Charlene Carroll hopes that Korean War veterans in Manteca will finally have a tribute of their own by next May.
Last week the Manteca Mural Society – of which she is president – met to discuss the merits of the three mock murals that were submitted by world-class artists to memorialize the Korean War and the brave men and women from the Manteca area who served during it.
The group, Carroll said, hopes to contact the artist being awarded the contract within the next week and will then focus on the fundraising effort to secure the $25,000 needed to make it a reality.
All plans are currently to have the mural dedicated by May of 2016 – drastically speeding up the two-year timeline that was set when the WWII mural was unveiled to the community on the Fourth of July weekend.
And while a lot of the formalities have been finalized, the meeting last week was a crucial one for veterans and community members who had the chance to not only select which mockup they thought was best, but offer suggestions on how to make it better.
“I think that it shows that the composition of the mural can actually change,” said Carroll, the sister of the late Brock Elliott – the first area serviceman to be killed during the Vietnam War. “We had one comment from a local artist and veteran who saw the composition in one way and showed how it could be changed by just altering the way that the plane should be flying.
“It shows that people are a part of the process – we’ve met with the veterans and the community twice now and they have a stake in it. I believe that when you do something like this it should the majority of the people it represents very happy, and I think this process focuses on that.”
The three muralists who were paid $600 each for their mockups of the proposed mural were all given a list with various items to incorporate into their design that were suggested by those who attended the first public meetings. What set the group’s effort apart from standard inclusion practices is that those who made the suggestions actually had the chance to see the product before it was painted in order to make additional revisions or suggestions that will be forwarded back to the final artist.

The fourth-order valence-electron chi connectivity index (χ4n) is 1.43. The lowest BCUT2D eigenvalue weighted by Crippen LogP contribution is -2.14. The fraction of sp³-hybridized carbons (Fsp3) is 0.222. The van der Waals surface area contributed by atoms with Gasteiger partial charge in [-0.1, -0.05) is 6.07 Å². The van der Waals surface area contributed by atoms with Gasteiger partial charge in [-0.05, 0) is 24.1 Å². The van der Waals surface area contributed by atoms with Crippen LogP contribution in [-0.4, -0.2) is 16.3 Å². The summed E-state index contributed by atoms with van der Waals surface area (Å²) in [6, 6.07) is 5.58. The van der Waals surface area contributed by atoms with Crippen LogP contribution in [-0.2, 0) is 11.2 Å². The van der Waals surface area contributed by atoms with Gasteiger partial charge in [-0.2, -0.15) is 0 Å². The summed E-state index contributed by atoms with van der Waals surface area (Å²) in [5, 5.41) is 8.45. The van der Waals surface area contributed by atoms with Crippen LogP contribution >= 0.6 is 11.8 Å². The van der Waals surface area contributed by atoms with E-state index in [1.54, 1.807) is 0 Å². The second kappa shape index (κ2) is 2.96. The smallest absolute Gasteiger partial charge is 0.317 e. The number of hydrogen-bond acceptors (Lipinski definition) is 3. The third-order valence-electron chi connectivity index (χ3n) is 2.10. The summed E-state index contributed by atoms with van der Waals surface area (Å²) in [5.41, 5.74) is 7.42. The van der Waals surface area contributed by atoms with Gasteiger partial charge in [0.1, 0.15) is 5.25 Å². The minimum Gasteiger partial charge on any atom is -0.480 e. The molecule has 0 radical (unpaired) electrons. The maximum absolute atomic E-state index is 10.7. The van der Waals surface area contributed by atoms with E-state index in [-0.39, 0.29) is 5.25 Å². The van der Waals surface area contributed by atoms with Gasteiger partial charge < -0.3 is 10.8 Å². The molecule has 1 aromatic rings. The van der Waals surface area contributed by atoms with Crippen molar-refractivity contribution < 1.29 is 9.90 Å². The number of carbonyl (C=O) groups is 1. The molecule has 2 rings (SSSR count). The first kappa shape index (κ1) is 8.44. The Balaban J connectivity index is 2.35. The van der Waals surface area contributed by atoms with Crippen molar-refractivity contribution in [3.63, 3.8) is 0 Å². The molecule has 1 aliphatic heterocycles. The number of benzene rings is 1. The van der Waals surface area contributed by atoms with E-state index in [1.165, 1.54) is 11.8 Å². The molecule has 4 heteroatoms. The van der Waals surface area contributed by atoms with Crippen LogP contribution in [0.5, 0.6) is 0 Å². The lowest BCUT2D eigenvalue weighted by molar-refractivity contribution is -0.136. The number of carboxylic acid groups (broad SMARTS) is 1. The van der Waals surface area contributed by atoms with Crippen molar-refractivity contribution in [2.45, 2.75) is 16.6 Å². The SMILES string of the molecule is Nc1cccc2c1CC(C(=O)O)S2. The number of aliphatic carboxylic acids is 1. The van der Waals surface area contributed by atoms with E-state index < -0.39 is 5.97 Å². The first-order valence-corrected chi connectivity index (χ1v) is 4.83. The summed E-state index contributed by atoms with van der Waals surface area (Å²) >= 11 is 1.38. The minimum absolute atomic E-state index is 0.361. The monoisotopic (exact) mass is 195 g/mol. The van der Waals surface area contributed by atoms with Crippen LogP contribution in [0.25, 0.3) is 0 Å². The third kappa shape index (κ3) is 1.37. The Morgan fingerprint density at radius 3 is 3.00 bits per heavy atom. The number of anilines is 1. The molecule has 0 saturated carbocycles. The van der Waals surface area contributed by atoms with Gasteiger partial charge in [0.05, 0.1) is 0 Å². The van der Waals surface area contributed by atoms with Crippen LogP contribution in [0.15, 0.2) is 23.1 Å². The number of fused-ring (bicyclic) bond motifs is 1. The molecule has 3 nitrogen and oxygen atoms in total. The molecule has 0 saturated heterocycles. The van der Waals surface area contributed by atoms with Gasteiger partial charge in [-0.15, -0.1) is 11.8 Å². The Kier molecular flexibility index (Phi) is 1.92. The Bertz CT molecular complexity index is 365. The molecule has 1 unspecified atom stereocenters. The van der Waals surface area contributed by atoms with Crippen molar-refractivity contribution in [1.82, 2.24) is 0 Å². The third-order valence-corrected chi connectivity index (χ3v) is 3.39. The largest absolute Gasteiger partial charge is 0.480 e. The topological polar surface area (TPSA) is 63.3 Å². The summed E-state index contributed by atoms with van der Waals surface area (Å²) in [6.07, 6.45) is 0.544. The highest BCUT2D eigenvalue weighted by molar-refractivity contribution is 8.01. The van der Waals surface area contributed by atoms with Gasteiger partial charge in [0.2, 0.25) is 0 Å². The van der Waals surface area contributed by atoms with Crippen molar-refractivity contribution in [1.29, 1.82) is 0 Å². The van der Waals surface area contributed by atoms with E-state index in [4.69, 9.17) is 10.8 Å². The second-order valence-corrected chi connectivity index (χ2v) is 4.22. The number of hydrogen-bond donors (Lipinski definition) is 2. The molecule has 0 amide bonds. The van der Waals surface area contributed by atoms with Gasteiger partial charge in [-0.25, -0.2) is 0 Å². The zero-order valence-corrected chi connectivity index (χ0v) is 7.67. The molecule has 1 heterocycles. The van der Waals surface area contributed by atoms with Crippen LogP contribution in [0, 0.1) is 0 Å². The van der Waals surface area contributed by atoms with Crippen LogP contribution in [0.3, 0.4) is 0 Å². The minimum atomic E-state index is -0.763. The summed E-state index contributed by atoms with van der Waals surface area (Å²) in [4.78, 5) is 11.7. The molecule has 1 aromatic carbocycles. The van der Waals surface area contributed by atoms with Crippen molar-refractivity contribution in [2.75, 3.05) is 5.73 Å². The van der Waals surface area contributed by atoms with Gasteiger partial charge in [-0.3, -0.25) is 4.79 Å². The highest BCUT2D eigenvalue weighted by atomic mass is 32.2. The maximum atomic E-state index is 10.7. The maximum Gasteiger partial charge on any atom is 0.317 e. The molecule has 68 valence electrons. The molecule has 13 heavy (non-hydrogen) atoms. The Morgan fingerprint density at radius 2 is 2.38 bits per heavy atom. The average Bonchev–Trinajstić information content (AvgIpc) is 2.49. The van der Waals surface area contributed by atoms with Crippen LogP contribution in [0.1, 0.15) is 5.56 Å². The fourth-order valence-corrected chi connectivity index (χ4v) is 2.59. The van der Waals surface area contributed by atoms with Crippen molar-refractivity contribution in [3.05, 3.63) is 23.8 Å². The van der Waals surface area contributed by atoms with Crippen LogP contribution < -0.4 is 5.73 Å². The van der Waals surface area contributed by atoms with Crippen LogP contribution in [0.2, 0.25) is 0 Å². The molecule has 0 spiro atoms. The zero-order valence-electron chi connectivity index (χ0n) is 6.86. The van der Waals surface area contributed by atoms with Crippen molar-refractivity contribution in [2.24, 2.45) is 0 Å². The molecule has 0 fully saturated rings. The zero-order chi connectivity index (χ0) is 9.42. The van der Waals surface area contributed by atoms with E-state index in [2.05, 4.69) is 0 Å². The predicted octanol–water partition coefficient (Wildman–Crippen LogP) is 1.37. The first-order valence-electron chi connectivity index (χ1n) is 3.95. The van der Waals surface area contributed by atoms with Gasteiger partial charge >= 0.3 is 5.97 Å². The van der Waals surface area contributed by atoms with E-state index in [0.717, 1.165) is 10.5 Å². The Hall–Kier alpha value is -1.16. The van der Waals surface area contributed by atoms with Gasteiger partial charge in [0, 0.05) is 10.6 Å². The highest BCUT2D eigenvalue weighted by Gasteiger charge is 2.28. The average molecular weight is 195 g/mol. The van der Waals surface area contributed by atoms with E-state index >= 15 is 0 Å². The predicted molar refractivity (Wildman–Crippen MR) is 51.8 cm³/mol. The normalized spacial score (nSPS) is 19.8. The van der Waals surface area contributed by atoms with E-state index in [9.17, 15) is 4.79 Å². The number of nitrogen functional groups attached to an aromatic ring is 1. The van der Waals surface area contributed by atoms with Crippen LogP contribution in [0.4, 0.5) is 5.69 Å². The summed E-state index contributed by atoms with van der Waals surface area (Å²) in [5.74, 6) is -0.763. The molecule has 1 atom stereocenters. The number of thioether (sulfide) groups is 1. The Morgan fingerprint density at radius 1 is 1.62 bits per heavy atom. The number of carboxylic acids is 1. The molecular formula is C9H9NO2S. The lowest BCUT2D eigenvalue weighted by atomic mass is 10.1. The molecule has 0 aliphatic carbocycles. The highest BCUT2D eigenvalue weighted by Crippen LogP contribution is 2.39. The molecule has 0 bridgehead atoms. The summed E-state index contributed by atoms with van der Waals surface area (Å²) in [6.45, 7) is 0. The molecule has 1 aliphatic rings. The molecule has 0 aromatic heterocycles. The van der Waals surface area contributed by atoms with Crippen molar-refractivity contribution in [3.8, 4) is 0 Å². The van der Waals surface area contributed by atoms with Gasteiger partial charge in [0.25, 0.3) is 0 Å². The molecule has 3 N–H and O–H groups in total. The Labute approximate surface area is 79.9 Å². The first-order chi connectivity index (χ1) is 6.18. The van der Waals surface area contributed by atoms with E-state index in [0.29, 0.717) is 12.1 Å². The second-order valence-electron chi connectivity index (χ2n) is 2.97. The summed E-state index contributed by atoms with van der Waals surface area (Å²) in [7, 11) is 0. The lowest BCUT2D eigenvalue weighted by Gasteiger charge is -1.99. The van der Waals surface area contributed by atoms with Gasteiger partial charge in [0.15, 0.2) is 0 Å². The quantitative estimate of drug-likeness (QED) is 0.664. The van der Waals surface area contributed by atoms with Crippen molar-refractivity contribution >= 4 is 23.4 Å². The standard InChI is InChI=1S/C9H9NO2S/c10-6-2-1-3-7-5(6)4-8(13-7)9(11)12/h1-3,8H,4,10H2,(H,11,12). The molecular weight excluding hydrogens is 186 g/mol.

Two of the three hopefuls – Ella Yates and Art Mortimer – already have murals that have been painted with the city while Wei Luan is a newcomer. Yates painted “Peaches,” “Rich with the Spoils of Nature,” and “The Harvest Continues” – all at the Manteca Senior Center – while Mortimer is responsible for “Our Bountiful Bounty” at 110 N. Sycamore and “Our Family City” at 259 N. Main Street.
Now that the decision has been made on which muralist will paint the Korean war portion of the montage along the side of the Bedquarters building at the corner of Main Street and Yosemite Avenue, the next step is securing the funding necessary to proceed. Leftover money from the World War II mural paid for the mockup process, and the committee recently posted the fundraising thermometer next to the mural site in order to raise support for community funding to make it possible.
Those interested in donating can visit www.mantecamurals.com to use a group-sponsored PayPal link to donate online. Additional information can also be found on the website.
“We dedicated the WWII mural on July 4th and had a meeting in August with Veterans to see what they wanted with this mural and now that is finally coming to fruition,” Carroll said. “And we hope to most just as quickly on the Vietnam mural once this one is completed in May. Work will begin almost immediately and it’s going to be a great thing for the community.”